Information is a little scarce at this stage, and some information is a little contradictory but the Denver Post has some nice images. Additionally, there are some nice images appearing on twitter.

The village of  Yerbabuena is estimated to have received about 5 cm of volcanic ash fall due to the eruption, and ash fall has reached as far as Colima City.

Many settlements are located around Volcan de Colima

There are three scenarios of how the situation could evolve:

  • A gradual waning of activity in coming weeks
  • A 1913-like explosion
  • A collapse of the volcano’s dome

Officials from Mexico’s civil protection authority have described the behaviour as atypical and not seen since the last major eruption over 100 years ago on January 18-24 1913. This has raised some concerns that the current activity could evolve into a more major eruption, or what volcanologists call a “Plinian eruption”. A plinian eruption is the biggest of all the eruption styles.

The 1913 eruption and what could happen if a Colima goes Plinian.

Pyroclastic flows

During the 1913 Plinian style eruption of Colima volcano, an eruption column rose to more than 20 km above the volcanoes crater. Eventually, due to the weight of the upper part of the column, the eruption column collapsed resulting in what is called a “pyroclastic flow”. A pyroclastic flow is a fast moving, extremely hot torrent of gas, volcanic ash, and blocks. The eruption of Volcan de Colima in 1913 resulted in the deaths of eight people. However in the last 100 years substantial population growth has occurred in the region. It has been estimated that a similar pyroclastic flow today could impact on about 15,000 people.

Pyroclastic flows are almost always deadly to those that they contact, and incredibly destructive to buildings. Additionally, due to the level of destruction and amount of volcanic material they bring with them they can cause the abandonment of settlements, as has happened to Plymouth, the capital city on the island of Montserrat due to the eruption of Soufriere Hills volcano.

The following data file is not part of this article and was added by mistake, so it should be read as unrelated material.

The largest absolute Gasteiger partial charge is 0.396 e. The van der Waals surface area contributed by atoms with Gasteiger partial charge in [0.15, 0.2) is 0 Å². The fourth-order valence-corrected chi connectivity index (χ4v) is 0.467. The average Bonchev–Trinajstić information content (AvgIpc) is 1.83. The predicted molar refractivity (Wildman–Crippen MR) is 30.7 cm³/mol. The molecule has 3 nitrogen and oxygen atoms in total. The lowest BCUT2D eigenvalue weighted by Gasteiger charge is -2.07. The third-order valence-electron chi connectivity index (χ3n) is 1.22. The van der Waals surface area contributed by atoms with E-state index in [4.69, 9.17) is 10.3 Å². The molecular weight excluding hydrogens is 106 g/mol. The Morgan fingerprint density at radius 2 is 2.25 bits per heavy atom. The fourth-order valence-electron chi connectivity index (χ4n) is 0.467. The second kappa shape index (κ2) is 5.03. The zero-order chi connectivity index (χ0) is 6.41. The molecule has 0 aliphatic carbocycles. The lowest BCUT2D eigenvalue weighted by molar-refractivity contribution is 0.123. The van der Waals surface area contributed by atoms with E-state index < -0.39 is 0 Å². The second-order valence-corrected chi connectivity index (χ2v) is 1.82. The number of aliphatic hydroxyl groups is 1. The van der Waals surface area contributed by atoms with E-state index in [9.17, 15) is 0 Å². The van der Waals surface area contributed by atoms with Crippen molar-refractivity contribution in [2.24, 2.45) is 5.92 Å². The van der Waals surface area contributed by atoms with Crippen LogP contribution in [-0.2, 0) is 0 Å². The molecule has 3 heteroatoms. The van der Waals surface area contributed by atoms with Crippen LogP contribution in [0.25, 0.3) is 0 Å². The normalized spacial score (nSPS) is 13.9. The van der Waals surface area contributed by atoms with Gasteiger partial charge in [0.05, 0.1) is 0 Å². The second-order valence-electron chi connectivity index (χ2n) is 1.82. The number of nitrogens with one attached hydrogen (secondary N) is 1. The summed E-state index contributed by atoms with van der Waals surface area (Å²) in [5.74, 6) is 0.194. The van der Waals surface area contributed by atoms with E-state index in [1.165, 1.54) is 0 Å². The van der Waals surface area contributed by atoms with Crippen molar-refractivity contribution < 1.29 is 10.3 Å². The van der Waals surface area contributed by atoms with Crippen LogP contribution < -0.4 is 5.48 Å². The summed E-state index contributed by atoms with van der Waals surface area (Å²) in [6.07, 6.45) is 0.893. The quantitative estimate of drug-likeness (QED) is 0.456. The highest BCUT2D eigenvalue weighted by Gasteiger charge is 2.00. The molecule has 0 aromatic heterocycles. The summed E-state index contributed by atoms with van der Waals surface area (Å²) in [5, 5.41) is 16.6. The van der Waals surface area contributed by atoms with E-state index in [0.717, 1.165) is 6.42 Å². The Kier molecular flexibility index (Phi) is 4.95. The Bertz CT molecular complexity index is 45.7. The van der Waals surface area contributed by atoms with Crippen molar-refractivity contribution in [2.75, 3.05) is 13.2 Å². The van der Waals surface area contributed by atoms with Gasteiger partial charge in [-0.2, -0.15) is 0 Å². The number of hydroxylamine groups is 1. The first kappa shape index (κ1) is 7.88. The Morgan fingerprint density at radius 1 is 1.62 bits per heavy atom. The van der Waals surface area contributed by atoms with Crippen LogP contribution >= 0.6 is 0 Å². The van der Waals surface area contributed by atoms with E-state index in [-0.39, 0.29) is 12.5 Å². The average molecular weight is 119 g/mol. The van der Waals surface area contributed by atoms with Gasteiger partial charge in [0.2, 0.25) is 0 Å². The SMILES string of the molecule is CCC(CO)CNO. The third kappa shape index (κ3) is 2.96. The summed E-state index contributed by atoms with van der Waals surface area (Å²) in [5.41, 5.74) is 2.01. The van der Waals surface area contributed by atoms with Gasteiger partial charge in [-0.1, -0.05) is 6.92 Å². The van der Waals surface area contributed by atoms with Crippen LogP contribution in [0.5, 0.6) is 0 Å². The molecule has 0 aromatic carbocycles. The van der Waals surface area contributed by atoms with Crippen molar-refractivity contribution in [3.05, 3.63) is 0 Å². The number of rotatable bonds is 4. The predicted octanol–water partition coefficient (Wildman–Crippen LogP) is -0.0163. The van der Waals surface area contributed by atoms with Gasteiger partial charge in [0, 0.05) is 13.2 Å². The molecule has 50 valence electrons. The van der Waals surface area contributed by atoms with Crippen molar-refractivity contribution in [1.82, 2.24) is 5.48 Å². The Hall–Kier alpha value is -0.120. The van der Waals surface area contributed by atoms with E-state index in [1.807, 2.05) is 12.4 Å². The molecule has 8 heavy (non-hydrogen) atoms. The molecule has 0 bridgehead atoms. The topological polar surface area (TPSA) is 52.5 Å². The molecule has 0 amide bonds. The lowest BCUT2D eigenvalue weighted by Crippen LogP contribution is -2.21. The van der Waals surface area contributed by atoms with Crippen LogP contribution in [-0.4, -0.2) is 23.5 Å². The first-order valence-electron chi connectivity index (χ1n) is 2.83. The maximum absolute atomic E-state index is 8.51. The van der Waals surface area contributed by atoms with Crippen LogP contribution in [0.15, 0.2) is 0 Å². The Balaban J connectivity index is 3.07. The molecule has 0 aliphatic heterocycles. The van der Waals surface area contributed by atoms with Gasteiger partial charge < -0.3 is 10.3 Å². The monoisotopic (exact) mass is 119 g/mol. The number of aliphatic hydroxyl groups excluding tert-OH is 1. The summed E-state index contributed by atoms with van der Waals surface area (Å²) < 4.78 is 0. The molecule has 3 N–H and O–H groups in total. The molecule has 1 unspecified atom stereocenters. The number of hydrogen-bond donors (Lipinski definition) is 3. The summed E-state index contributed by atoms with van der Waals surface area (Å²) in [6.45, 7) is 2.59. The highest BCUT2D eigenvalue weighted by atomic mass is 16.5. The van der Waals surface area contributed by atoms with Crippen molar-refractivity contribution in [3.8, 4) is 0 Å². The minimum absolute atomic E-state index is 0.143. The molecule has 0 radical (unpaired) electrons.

Lahars

Lahars are also a problem when rainfall interacts with unconsolidated materials that are erupted from volcanoes. It is currently the rainy season in the area, and so the threat to communities around the volcano from lahars could be large, even if the eruption does not become plinian.

Ash fall

Volcanic ash fall is the particles from the eruption column being dispersed largely by wind and falling to the ground. Volcanic ash can fall great distances from the source volcano. Although, it is not usually deadly, volcanic ash fall can be disruptive to everyday life due to impacts on:

In addition, it often must be cleaned up which can be extremely time consuming, expensive, and labour intensive.

A research article in 2010 by Rita Fonesca and Ana Lillian Martin Del Pozzo explained the potential elements exposed to volcanic ash if the 1913 eruption were to occur today. To summarise some of the findings:

  • It was estimated that the 1913 eruption resulted in wide spread volcanic ash which affected over 700,000 people. Again, due to population growth this number would be around 5 million today. Previous eruptions have resulted in volcanic ash fall in Mexico City, which today has a population of over 20 million.
  • Much of the population in the area works in the farming industry, and so the impact of a plinian style eruption on agriculture could be large. This would be problematic for the region as agriculture is important in both local and regional economies.
  • There are 14 international airports now located in the area that was impacted by the 1913 eruption. This would significantly impact air travel in the area as airport often must close due to volcanic ash in the air space or to clean-up fallen volcanic ash on the airport. This is because volcanic ash is extremely abrasive and can be very damaging to planes. In addition, when planes take off or land they can spread the volcanic ash to other areas.
  • There are a number of important highways in the areas which connect the region to major cities.

At this stage it is difficult to determine whether Volcan de Colima will indeed become Plinian, and so it is important that we recognise that it is not a certainty. However, given what the 1913 eruption could do today, it is important to recognise what could potentially occur to develop appropriate preparedness plans.

I will be watching Volcan de Colima’s development with great interest.